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Dangerous Night Patrols

Heroes Remember

Dangerous Night Patrols

Well, I guess the first patrol I was on, it wasn't really a, a contact patrol. It was a wire laying of concertina and trip wires, barbed wire laying, and that, and that was probably a hundred yards out, and that, that was the very first one. We went out after dark and layed wire, trip wire or concertina wire, stuff like that. Interviewer: To go out into this No-man's-land at night, what was the normal procedure that the patrol would use in camouflage and in tactics? Well, you pretty well didn't have to camouflage too much cause you were pretty damn dirty to start with. You'd make sure you didn't have any noisy items in your pockets and stuff like that and you would strip down to the bare essentials as far as, you didn't wear packs and stuff like that, except your ammunition pouches and so forth, and grenades and that. And then you went out and they usually had mine fields out front, trip, trip mines and trip wires, and stuff like that, and there was certain pathways through it, through it that you could work your way through to get out front. Interviewer: Would each of you men be told the pathways, or would it just be the officer or the leading NCO? No, usually you were informed of the pathways. That way there, if one of them got hit or anything like that, at least you could, and sometimes, you had guides that would take you out and then when you were, when they figured you were about ready to come back in, they'd go out and bring you back in because they were so complicated that, you know, you had to make sure you got back to the right spot. Interviewer: Tell me, Mr. Nickerson, what types of patrols were there? Well, there was, actually, there was patrols for, you could call them, intelligence patrols, there was prisoner patrols, there was fighting patrols, where you went out and you knew you were going to get into a scrap with one of their out-posts or that hoping to take prisoners or whatever. Just create them grief.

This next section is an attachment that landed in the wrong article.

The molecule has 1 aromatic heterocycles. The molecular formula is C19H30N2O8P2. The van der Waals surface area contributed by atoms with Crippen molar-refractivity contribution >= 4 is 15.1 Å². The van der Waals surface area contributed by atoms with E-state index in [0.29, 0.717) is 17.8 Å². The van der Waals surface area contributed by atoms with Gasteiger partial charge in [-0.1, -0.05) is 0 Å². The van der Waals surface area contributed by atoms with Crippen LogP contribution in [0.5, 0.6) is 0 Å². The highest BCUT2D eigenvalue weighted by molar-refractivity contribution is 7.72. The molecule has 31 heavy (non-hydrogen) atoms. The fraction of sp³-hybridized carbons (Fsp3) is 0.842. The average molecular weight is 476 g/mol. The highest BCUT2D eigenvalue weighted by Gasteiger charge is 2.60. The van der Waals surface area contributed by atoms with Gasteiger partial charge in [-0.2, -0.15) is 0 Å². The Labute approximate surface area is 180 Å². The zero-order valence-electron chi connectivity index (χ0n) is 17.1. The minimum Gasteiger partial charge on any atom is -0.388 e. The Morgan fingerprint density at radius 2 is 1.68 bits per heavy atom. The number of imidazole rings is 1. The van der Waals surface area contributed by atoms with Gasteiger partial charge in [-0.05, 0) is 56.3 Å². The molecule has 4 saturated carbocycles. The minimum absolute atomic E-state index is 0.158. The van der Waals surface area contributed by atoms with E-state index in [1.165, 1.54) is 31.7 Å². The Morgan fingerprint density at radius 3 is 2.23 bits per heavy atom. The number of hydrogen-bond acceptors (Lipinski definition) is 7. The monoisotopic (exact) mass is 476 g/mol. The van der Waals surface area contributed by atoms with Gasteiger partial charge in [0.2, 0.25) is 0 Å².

Night patrols were essential operations but were always dangerous. Mr. Nickerson describes his first experiences on a night wire-laying patrol.

Ray Nickerson

Mr. Nickerson's father was a farmer and Veteran of the First World War. Mr. Nickerson was the second youngest of 10 children. Three of his older brothers served in the Second World War. He left school at the age of 16 and enlisted in the army with the PPCLI. His parents were not happy with this. After enlisting, Mr. Nickerson went to Curry Barracks in Calgary for basic training. He did his advanced training in Curry and in Wainwright, Alberta. In November 1950, his battalion was told they were going to Korea to serve with the U.N. force. Mr. Nickerson saw action near Pusan, Seoul and at Kapyong. While in Korea, Mr. Nickerson was wounded by a land mine. He was hospitalized for nine weeks. After his recovery, he returned to the front . Mr. Nickerson's tour of duty ended late in 1951 and he returned to Canada. He remained in the Canadian Army until his retirement in 1968.

Meta Data
Veterans Affairs Canada
Person Interviewed:
Ray Nickerson
War, Conflict or Mission:
Korean War
Princess Patricia's Canadian Light Infantry (PPCLI)

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